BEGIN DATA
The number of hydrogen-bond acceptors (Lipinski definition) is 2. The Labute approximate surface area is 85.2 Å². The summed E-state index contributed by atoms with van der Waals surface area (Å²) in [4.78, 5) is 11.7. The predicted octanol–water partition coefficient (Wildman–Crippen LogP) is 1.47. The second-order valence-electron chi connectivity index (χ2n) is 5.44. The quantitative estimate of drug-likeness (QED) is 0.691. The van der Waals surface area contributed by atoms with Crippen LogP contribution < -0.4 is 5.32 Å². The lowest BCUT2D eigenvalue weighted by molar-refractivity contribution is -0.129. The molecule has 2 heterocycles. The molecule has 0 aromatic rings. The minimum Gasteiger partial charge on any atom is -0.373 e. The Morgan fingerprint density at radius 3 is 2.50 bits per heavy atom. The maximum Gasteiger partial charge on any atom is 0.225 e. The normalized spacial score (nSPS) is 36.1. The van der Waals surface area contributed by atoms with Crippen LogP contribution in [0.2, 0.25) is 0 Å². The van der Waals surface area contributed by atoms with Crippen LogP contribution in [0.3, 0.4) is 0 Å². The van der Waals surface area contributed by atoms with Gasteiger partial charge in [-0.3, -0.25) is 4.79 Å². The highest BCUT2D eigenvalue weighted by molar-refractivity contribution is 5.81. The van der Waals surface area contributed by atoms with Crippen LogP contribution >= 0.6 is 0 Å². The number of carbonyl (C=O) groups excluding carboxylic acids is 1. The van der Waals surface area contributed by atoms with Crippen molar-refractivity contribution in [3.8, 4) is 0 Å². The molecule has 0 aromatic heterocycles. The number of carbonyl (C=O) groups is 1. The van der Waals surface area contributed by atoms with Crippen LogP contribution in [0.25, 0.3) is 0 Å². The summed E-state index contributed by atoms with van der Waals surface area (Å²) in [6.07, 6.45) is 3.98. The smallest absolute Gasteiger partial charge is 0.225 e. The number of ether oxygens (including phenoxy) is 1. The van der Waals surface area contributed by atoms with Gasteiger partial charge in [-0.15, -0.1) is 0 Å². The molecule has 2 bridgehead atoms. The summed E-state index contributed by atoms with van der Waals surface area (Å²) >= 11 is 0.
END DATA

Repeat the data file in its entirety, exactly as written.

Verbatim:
The number of hydrogen-bond acceptors (Lipinski definition) is 2. The Labute approximate surface area is 85.2 Å². The summed E-state index contributed by atoms with van der Waals surface area (Å²) in [4.78, 5) is 11.7. The predicted octanol–water partition coefficient (Wildman–Crippen LogP) is 1.47. The second-order valence-electron chi connectivity index (χ2n) is 5.44. The quantitative estimate of drug-likeness (QED) is 0.691. The van der Waals surface area contributed by atoms with Crippen LogP contribution < -0.4 is 5.32 Å². The lowest BCUT2D eigenvalue weighted by molar-refractivity contribution is -0.129. The molecule has 2 heterocycles. The molecule has 0 aromatic rings. The minimum Gasteiger partial charge on any atom is -0.373 e. The Morgan fingerprint density at radius 3 is 2.50 bits per heavy atom. The maximum Gasteiger partial charge on any atom is 0.225 e. The normalized spacial score (nSPS) is 36.1. The van der Waals surface area contributed by atoms with Crippen LogP contribution in [0.2, 0.25) is 0 Å². The van der Waals surface area contributed by atoms with Crippen LogP contribution in [0.3, 0.4) is 0 Å². The van der Waals surface area contributed by atoms with Gasteiger partial charge in [-0.3, -0.25) is 4.79 Å². The highest BCUT2D eigenvalue weighted by molar-refractivity contribution is 5.81. The van der Waals surface area contributed by atoms with Crippen LogP contribution >= 0.6 is 0 Å². The number of carbonyl (C=O) groups excluding carboxylic acids is 1. The van der Waals surface area contributed by atoms with Crippen molar-refractivity contribution in [3.8, 4) is 0 Å². The molecule has 0 aromatic heterocycles. The number of carbonyl (C=O) groups is 1. The van der Waals surface area contributed by atoms with Crippen LogP contribution in [0.25, 0.3) is 0 Å². The summed E-state index contributed by atoms with van der Waals surface area (Å²) in [6.07, 6.45) is 3.98. The smallest absolute Gasteiger partial charge is 0.225 e. The number of ether oxygens (including phenoxy) is 1. The van der Waals surface area contributed by atoms with Gasteiger partial charge in [-0.15, -0.1) is 0 Å². The molecule has 2 bridgehead atoms. The summed E-state index contributed by atoms with van der Waals surface area (Å²) >= 11 is 0.